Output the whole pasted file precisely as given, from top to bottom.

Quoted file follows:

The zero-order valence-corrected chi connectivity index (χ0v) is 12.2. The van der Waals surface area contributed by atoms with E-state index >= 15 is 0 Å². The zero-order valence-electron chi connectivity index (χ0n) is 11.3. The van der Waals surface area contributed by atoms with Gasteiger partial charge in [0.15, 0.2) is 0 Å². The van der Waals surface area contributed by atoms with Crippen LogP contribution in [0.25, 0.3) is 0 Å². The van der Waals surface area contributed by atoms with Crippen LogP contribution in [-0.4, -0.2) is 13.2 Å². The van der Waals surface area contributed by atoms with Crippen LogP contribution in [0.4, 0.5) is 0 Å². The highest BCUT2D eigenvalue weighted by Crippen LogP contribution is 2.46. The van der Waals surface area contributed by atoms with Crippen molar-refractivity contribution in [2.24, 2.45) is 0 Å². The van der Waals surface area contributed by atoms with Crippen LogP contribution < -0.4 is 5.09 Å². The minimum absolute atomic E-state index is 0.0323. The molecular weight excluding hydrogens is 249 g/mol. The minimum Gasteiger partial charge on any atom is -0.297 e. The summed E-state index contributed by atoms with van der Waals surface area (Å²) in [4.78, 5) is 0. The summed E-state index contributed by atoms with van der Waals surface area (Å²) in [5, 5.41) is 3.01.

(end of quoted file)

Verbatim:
The zero-order valence-corrected chi connectivity index (χ0v) is 12.2. The van der Waals surface area contributed by atoms with E-state index >= 15 is 0 Å². The zero-order valence-electron chi connectivity index (χ0n) is 11.3. The van der Waals surface area contributed by atoms with Gasteiger partial charge in [0.15, 0.2) is 0 Å². The van der Waals surface area contributed by atoms with Crippen LogP contribution in [0.25, 0.3) is 0 Å². The van der Waals surface area contributed by atoms with Crippen LogP contribution in [-0.4, -0.2) is 13.2 Å². The van der Waals surface area contributed by atoms with Crippen LogP contribution in [0.4, 0.5) is 0 Å². The highest BCUT2D eigenvalue weighted by Crippen LogP contribution is 2.46. The van der Waals surface area contributed by atoms with Crippen molar-refractivity contribution in [2.24, 2.45) is 0 Å². The van der Waals surface area contributed by atoms with Crippen LogP contribution < -0.4 is 5.09 Å². The minimum absolute atomic E-state index is 0.0323. The molecular weight excluding hydrogens is 249 g/mol. The minimum Gasteiger partial charge on any atom is -0.297 e. The summed E-state index contributed by atoms with van der Waals surface area (Å²) in [4.78, 5) is 0. The summed E-state index contributed by atoms with van der Waals surface area (Å²) in [5, 5.41) is 3.01.